Labour have slashed the gap in the polls to come within nine points of the Conservative Party, making it the smallest lead Prime Minister Theresa May has had over Jeremy Corbyn all year.

A YouGov survey for the Sunday Times showed that since last week, support for Labour has increased from 31 points to 35, while support for the Tories has gone down from 49 points to 44.

The poll is the first to be released since both parties released their manifestos this week.

Several reports at the weekend have shown a growing number of voters are unhappy with Prime Minister Theresa May's policies of reducing the number of pensioners protected from social care costs and introducing means testing for the winter fuel allowance.

One Conservative MP told The Sunday Times that several frontbenchers privately voiced concerns to May that the manifesto would repel voters, complaining it was too unpalatable.

The minister said May should "quickly change the subject from the manifesto – a lot of which is a kick in the teeth for voters".

He added: "We need to get off care and pensioner benefits and start talking about the calamity of Corbyn again."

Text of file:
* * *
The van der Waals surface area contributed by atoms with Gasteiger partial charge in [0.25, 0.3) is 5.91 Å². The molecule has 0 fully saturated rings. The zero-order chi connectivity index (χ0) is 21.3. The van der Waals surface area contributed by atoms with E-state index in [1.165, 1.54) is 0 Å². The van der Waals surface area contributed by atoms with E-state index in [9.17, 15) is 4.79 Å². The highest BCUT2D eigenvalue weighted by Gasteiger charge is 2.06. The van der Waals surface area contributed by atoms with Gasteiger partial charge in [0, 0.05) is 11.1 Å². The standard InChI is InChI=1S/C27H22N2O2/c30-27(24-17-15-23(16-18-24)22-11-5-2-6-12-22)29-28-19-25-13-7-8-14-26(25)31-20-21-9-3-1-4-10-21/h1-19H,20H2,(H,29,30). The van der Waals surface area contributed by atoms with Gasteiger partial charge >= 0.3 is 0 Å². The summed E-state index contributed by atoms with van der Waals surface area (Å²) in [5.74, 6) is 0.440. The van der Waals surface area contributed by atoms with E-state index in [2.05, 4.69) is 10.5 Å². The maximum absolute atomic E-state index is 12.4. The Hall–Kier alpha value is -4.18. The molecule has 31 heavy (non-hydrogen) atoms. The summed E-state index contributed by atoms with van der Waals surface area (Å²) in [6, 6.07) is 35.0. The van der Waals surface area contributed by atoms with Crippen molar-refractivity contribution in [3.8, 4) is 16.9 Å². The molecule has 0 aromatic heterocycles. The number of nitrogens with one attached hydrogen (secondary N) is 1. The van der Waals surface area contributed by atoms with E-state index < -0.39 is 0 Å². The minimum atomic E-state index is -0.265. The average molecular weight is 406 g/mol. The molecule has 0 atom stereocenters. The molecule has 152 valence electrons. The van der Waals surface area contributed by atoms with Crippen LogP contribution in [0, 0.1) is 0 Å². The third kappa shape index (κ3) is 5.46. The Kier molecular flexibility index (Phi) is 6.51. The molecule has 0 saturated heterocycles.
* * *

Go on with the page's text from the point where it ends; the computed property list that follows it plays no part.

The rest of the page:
The closing of the gap in the polls will cause concern within Tory HQ. It indicates that at least for now a general election landslide is not as guaranteed as initially thought.

Another Tory minister warned that minds needed to be refocused, warning that resources were being deployed poorly.

"They're getting carried away with all this talk of a landslide, sending people to places we are never going to win," he said.

"We need to make sure we get the seats we can get."

In an effort to further cash in on Labour's momentum, Corbyn on Saturday (20 May) announced a five-point pledge to pensioners, which included promises to preserve the triple lock, the winter fuel allowance and the state pension age.